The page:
The only antidote to this depressing sight is to maintain the only alternative that God has blessed from day one outside of the Garden of Eden: The Kingdom of Heaven. Only briefly was it ever manifested as a real kingdom on earth. That has now passed; it served its purpose and is long gone these past two millennia. What’s left is the transcendent, more real Kingdom to which it pointed. Because it is transcendent, it exists as an overlay atop whatever civilizations and kingdoms come and go as the world races toward the Second Coming.
It has to be a kingdom of hearts, something that could not be said of any human institution. The only antidote is to operate on a different level of consciousness. We can’t become bogged down in questions of how to fix what’s wrong with the world. The world is inherently wrong no matter what it does, simply because it is the world. It is not meant to be improved much, but to be abandoned as a lie.
What really breaks my heart is not the death of the worldly culture in which I grew up, but that there appears to be a dearth of interest in a heavenly kingdom identity. Apparently what little was there has been allowed to atrophy. The transcendent realm has been ignored, hidden by intent. In the minds of most of the people who should be building up that moral realm, there is a deep confusion over what it was meant to be when Christ left this earth.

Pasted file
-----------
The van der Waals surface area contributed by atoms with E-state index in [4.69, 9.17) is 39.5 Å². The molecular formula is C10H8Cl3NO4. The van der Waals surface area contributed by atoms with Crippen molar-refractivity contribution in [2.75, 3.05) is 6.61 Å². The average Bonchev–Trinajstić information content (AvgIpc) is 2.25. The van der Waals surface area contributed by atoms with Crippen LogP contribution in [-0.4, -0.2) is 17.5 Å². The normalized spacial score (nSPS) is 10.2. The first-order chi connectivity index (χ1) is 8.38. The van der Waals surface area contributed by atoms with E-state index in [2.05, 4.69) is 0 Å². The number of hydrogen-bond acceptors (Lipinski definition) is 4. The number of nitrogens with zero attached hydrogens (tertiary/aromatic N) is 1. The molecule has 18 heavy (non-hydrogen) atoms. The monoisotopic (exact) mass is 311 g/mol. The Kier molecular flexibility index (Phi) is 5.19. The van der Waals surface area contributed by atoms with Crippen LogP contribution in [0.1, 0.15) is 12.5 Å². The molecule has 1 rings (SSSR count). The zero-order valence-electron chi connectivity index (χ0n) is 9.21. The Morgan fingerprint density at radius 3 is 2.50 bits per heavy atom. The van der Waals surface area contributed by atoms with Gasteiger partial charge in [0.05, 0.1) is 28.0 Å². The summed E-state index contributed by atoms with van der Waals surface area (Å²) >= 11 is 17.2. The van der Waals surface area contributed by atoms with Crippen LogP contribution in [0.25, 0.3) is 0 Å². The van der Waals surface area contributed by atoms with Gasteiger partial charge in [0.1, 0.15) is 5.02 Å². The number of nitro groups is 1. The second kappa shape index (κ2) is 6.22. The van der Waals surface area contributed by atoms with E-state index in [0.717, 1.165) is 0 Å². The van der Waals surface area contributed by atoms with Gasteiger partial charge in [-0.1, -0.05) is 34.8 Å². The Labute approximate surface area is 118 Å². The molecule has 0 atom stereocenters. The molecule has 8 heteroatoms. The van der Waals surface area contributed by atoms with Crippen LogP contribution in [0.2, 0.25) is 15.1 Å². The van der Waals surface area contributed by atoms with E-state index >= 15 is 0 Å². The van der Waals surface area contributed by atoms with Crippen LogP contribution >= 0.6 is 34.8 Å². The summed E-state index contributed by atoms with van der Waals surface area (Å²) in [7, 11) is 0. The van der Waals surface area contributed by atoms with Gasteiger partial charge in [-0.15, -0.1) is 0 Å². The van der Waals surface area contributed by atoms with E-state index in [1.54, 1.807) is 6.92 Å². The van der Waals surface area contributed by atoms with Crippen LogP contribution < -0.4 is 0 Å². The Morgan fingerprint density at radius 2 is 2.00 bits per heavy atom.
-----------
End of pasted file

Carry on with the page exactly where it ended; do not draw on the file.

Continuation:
I haven’t seen much of the Kingdom of Hearts. Sure, I’ve invested a little time and effort trying to understand how it was lost, but I’m more focused on how to build it back. As I survey the activity around me, the big shifts in culture and government, my only interest is how I can turn human attention to this higher realm.
You want to create a lasting revolution in this world? You darned sure better understand why it’s normal for folks in any social setting to seemingly ignore each other most of the time while gazing at their cellphones. They don’t see it as being rude to each other. Whether it’s harmful in any way has no bearing on the question: How do these folks operate? What is normal for them? Find out what provokes them to action, because they will surely take action on things that matter to them. Figure out what’s possible within the realm in which they exist.
I’m not that interested in a revolution or any kind of significant social influence. What I’m called to do is look for a way to reach them and pull them up to a higher level. Not so much that I do that outreach personally; the ground isn’t even ready for plowing. There’s a whole forest of lies to cut down before we can talk about plowing, and then planting and watering. God knows, the harvest is way off down the road. We are at the stage of plucking the low-hanging wild fruit. We are just now starting to touch those who are so powerfully driven by the Spirit that they come looking for our message.